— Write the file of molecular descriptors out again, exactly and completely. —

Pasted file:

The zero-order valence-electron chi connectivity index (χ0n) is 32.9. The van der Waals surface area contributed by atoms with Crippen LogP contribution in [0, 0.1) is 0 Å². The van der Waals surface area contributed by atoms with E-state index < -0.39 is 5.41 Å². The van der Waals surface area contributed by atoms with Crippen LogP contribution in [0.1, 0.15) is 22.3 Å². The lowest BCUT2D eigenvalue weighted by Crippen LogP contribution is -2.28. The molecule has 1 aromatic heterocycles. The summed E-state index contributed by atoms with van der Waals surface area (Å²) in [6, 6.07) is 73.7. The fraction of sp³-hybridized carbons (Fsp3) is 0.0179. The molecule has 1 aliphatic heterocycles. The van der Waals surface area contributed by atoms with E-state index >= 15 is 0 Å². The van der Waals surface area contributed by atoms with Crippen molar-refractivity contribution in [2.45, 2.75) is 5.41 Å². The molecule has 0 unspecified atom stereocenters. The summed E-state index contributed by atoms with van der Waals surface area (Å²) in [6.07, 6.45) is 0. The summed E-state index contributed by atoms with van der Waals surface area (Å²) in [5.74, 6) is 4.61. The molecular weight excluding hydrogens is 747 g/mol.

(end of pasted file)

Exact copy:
The zero-order valence-electron chi connectivity index (χ0n) is 32.9. The van der Waals surface area contributed by atoms with Crippen LogP contribution in [0, 0.1) is 0 Å². The van der Waals surface area contributed by atoms with E-state index < -0.39 is 5.41 Å². The van der Waals surface area contributed by atoms with Crippen LogP contribution in [0.1, 0.15) is 22.3 Å². The lowest BCUT2D eigenvalue weighted by Crippen LogP contribution is -2.28. The molecule has 1 aromatic heterocycles. The summed E-state index contributed by atoms with van der Waals surface area (Å²) in [6, 6.07) is 73.7. The fraction of sp³-hybridized carbons (Fsp3) is 0.0179. The molecule has 1 aliphatic heterocycles. The van der Waals surface area contributed by atoms with E-state index >= 15 is 0 Å². The van der Waals surface area contributed by atoms with Crippen molar-refractivity contribution in [2.45, 2.75) is 5.41 Å². The molecule has 0 unspecified atom stereocenters. The summed E-state index contributed by atoms with van der Waals surface area (Å²) in [6.07, 6.45) is 0. The summed E-state index contributed by atoms with van der Waals surface area (Å²) in [5.74, 6) is 4.61. The molecular weight excluding hydrogens is 747 g/mol.